Do cats talk to each other? Yes, absolutely but not in obvious ways. Cats talking to each other doesn't look like people communicating. However, it is similar to how they try to communicate with humans. Unfortunately, we don't always read the signals correctly, but other cats are well-versed in the ways of vocal purrs, feline body language, and scent exchange.
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Cats don't have a reputation for being the most social members of the animal kingdom, but they still need to be able to communicate when the occasion calls for it. Cats probably aren't engaging in a lot of kitty chit chat, but here's how they communicate with each other when something needs to be said.
Even humans are well aware of this kind of kitty communication. Cats purr, murmur, hiss and growl to let us, and each other, know what's on their minds. When it comes to decoding the meaning of their sounds, however, translation is a little more complicated. Everything from the pitch to the volume of their noises provides clues about how they're feeling.
If you're trying to stay in the loop about what your cat's vocalizations indicate, know that loud meowing probably means your kitty is feeling anxious or scared. Less intense meows and purrs indicate mellowness and contentment. A purr itself doesn't necessarily mean your cat is happy; you have to pay attention to the subtle differences in the sounds your cat makes.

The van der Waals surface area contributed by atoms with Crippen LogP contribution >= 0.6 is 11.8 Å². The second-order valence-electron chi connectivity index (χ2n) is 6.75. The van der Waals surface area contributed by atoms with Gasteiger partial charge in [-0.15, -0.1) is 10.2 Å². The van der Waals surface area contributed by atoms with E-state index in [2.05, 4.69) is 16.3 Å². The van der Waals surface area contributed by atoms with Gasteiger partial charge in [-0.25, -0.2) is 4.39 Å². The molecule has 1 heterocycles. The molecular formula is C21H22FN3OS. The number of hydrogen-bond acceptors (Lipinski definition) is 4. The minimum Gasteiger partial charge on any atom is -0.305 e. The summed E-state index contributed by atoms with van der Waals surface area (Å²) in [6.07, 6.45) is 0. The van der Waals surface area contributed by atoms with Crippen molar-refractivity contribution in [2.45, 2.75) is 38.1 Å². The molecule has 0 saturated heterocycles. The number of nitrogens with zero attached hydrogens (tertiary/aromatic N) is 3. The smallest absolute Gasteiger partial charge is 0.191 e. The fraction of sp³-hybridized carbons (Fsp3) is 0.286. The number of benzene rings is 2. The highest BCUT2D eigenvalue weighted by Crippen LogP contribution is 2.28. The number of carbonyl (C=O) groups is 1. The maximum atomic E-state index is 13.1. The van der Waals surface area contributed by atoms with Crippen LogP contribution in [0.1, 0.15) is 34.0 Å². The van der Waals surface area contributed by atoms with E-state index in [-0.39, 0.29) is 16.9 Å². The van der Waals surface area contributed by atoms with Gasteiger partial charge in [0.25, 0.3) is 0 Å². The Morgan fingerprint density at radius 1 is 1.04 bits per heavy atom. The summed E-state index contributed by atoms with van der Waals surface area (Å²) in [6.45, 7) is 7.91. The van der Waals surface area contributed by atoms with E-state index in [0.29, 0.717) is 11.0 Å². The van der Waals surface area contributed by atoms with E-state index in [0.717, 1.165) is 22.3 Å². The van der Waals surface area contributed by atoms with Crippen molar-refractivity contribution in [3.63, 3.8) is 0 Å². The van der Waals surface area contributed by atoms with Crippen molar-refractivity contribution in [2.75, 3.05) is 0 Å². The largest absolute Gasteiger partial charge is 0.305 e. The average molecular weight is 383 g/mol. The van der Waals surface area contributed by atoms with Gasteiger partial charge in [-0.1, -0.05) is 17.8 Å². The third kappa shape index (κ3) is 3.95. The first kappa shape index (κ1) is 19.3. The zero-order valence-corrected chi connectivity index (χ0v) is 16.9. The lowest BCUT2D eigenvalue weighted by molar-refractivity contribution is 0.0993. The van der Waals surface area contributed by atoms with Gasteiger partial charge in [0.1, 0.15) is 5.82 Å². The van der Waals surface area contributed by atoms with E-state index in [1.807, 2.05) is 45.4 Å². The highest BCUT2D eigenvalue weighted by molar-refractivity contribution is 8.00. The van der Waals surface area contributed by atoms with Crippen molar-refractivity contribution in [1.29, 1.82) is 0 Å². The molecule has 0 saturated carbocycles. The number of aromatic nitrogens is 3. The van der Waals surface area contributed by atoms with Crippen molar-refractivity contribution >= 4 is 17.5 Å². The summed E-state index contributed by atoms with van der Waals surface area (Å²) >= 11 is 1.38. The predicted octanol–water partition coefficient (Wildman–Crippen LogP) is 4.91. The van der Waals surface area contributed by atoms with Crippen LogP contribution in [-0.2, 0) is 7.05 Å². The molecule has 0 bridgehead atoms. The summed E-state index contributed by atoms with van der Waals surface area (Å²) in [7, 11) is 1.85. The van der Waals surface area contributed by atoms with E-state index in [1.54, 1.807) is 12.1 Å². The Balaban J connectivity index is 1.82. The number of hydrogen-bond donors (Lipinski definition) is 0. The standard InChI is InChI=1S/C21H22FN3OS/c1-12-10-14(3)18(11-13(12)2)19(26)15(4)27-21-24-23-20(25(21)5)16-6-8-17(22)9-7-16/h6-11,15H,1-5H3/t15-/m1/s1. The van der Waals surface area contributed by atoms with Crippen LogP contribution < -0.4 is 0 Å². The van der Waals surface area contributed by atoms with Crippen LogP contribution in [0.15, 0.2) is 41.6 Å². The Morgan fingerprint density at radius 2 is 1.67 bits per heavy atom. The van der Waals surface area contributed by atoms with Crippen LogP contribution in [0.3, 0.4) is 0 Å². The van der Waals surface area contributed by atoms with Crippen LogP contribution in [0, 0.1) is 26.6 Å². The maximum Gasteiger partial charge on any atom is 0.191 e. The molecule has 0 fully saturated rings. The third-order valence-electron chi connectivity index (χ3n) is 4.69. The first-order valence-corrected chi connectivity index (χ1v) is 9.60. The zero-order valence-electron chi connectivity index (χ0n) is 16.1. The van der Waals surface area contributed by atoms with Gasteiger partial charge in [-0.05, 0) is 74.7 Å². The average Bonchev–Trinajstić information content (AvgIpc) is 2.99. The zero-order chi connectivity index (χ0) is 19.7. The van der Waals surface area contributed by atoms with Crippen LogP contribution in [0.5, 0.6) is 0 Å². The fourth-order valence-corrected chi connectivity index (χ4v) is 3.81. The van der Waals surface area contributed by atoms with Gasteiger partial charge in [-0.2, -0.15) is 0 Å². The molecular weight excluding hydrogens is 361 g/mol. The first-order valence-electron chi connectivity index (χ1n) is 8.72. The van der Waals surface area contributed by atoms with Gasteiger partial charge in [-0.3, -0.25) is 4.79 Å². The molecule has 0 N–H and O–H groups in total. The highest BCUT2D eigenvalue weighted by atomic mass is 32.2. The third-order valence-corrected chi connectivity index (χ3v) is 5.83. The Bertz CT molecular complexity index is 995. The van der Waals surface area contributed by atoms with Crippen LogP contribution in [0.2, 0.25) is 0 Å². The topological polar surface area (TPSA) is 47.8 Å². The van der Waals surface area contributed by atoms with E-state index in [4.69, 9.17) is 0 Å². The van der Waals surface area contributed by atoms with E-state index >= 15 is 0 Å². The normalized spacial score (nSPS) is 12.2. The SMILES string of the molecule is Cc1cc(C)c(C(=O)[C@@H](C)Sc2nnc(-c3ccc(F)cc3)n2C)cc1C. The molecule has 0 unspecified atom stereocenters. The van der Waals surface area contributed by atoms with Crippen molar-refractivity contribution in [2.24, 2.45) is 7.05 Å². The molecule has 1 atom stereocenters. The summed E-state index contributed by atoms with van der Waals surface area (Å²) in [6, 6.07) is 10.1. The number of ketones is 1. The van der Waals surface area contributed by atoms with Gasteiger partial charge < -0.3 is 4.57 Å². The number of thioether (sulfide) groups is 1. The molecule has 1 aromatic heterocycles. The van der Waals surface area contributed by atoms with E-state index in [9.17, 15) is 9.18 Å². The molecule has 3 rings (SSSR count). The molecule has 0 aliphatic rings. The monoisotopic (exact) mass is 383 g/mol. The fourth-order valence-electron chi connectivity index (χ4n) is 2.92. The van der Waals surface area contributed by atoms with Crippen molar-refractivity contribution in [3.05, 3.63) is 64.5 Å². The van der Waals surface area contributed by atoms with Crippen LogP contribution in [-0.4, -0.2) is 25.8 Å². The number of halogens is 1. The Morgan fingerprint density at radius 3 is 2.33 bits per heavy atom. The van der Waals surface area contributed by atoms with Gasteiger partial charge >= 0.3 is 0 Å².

Cat body language
When it comes to body language, the first place you, or other cats, need to observe is the tail. If the tail is upright, that commonly indicates a relaxed and friendly mood. However, if the tail is swishing back and forth, this could be expressing either curiosity or anger, depending on the speed and intensity of the movement. Finally, if the tail is fluffy and the hair is standing on end a cat is feeling threatened.
Other body language to look for is how the cat positions himself. If the can is laying down and showing the belly, this is often an invitation for attention. However, if the cat is standing with an arched back, this is warning posture signaling others to keep their distance.
Cat scent marking
Finally, cats communicate with scent. If your cat has ever rubbed against you, know that that's her way of leaving her scent on you and sending a signal to other cats that you are her territory. Similarly, cats who are comfortable with each other might rub their faces together and share their scent.
Can dogs and cats communicate?
There's no definitive proof that dogs and cats can fully understand each other. Animals are adept at reading certain signals from one another. Though, cats and dogs will likely understand at least the basics of communication when they yelp, growl, or make eye contact with each other. They may not be able to have deep conversations, but they will know if the other is saying "let's be friends" or "stay away from me."
Ways of communicating with cats
If you're looking to communicate with your furry friend, there are some things you can do. First, always start the "conversation" on the right note, by approaching the cat — especially one who doesn't know you well — slowly and down at their level. Extend your hand and let the cat come to you.
Next, if you're talking to a cat, use a calm, soothing voice, especially when you're saying their name. If you want to say "I love you" to your cat, look her in the eyes and slowly blink. This gesture communicates love in cat-speak.